NEW ORLEANS Cosimo Matassa is a giant in the music industry who will be recognized Saturday by the Rock and Roll Hall of Fame for helping give birth to rock and roll.
He did so by helping to shape what has come to be known as the New Orleans sound, while also recording rhythm and blues hits at his J&M Music Shop on N. Rampart St., beginning in the mid-1940s.
Most of New Orleans' greatest performers, including Fats Domino, Dave Bartholomew, Aaron Neville, Irma Thomas, Dr. John and Professor Longhair recorded there, along with national artists Little Richard, Jerry Lee Lewis and Ray Charles.
In 2010, the Rock and Roll Hall of Fame named the site of J&M a landmark.The site at Rampart and Dumaine is now home to a laundromat, with plaques marking its place in music history.
Despite all of the honors he has received, including a Grammy and now the induction into the Hall of Fame, Matassa has always been uncomfortable with the spotlight.
'I don't want to come across with this false modesty crap, but I always want people to remember that I didn't play.The musicians played,' he told us in a 2007 interview to mark his special Grammy Trustees Award.
'It was my studio and I did what I could to concoct what they did.A record is a performance frozen in time, if you want to look at it like that, so I was looking for performances.And trying to put performers on record, and happily the guys out in the studio performed.'
Now, more than a half century later, we look back and realize history was made here in New Orleans at Matassa's recording studio.But at the time he had no idea this would be something that would last.
'I get this question more from Europeans when they come to do an interview.They expect me to have had some sense of history,' Matassa said.'As if I heard a record and I knew it was going to be something we would be talking about 30 years later. Not a chance.'
'We were all busy making a living, paying the rent and the groceries, he said.'We were having a good time.It was a great way to make a living, I can tell you that right now.But there was no sense of history, certainly not with me.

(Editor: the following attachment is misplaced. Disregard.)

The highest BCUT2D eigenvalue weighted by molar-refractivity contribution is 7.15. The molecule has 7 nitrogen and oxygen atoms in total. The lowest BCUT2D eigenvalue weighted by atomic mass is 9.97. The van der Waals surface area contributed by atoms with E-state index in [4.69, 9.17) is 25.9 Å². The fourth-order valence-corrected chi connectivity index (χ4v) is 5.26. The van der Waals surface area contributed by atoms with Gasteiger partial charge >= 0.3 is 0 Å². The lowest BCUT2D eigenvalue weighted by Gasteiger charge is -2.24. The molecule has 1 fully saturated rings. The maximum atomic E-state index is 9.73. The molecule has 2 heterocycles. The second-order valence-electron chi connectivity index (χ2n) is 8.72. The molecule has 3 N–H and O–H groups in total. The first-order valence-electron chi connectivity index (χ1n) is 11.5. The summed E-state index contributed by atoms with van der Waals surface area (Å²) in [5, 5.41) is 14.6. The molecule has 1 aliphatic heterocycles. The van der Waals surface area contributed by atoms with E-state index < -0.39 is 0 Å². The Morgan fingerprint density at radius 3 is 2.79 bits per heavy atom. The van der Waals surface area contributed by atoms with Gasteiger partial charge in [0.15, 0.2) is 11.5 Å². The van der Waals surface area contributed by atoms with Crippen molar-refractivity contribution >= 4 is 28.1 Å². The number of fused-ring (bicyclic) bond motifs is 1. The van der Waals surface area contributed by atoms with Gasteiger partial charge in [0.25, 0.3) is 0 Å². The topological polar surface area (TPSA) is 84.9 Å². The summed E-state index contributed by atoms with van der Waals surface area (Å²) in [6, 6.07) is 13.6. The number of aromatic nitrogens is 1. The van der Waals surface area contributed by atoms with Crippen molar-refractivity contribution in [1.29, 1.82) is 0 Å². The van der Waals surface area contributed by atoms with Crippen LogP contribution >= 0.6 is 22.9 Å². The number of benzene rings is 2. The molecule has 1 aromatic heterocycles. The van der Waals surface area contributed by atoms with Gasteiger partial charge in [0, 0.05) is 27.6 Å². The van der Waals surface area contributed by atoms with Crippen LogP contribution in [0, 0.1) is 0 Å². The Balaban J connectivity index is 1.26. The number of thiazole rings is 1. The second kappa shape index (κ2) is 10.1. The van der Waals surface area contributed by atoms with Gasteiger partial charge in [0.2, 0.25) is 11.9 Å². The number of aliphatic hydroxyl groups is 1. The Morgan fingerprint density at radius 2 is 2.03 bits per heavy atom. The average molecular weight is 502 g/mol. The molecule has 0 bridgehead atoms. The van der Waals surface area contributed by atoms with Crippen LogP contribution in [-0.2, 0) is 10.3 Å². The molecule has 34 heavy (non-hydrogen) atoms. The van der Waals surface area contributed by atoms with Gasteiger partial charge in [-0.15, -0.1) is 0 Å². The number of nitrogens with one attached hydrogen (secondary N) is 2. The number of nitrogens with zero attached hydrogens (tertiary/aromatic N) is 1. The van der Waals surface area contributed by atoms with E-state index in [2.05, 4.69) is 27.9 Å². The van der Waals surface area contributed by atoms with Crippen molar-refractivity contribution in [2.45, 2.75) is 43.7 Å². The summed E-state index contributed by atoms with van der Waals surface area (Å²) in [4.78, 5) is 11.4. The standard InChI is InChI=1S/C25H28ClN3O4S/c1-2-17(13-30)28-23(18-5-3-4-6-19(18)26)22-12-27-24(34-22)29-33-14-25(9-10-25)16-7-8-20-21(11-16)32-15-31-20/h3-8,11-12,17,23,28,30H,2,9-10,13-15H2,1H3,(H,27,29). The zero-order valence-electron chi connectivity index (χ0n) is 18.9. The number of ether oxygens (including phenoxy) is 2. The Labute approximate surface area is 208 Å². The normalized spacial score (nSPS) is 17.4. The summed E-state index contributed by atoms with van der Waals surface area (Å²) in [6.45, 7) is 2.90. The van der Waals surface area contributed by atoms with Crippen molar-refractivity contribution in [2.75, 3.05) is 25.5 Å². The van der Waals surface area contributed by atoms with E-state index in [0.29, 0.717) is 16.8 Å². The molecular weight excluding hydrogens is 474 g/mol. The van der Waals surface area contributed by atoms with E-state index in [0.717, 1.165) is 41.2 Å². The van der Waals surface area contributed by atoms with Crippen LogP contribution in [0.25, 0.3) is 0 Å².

'Now, you know, you'd always think, 'Oh, that record's good.But back then, on single records, somebody chose the A side and somebody chose the B side.Often enough, it was the B side that ended up being the popular record, which proves that all of us who knew a lot didn't know enough.The public decides.'
And the public did decide.What came out of Matassa's studio was something they wanted.He says he recorded more than 1,000 hit records at J&M over the years. Now with the passing of time, he does finally acknowledge he is part of music history.
'Absolutely, I'd be a fool not to think that,' Matassa said.'But I always am cautious about taking credit for something I didn't do.I didn't play it.Other people played it, wonderful New Orleans musicians played it.'
Matassa's story is even more special when you realize that J&M didn't open as a recording studio.
'It was a record shop and appliance store and a little room in the back for people to make personal recordings,' he explained.'Some guy brings his 10-year-old daughter in because she's going to do something at a music recital and he wants a copy to keep.'
And we're all grateful it morphed into so much more, becoming one of the most famous recording studios in America, for rock and roll, R&B and the New Orleans sound, with humble beginnings in the back of a record and appliance store and now all the way to the Rock and Roll Hall of Fame.
Matassa joins a long list of other New Orleans inductees into the Hall of Fame: Fats Domino, Dave Bartholomew, Professor Longhair, Allen Toussaint, Dr. John, Lloyd Price, Louis Armstrong and Mahalia Jackson.
This year's inductees are:Guns N'Roses, Red Hot Chili Peppers, Beastie Boys, Donovan, Laura Nyro, The SmallFaces/Faces, The Crickets, The Famous Flames, The Midnighters, The Comets, the Blue Caps and the Miracles. Matassa is being inducted in the 'sidemen'category for non-performers, alongside Don Kirshner, Tom Dowd and Glyn Johns. Musician Freddie King is also being honored posthumously.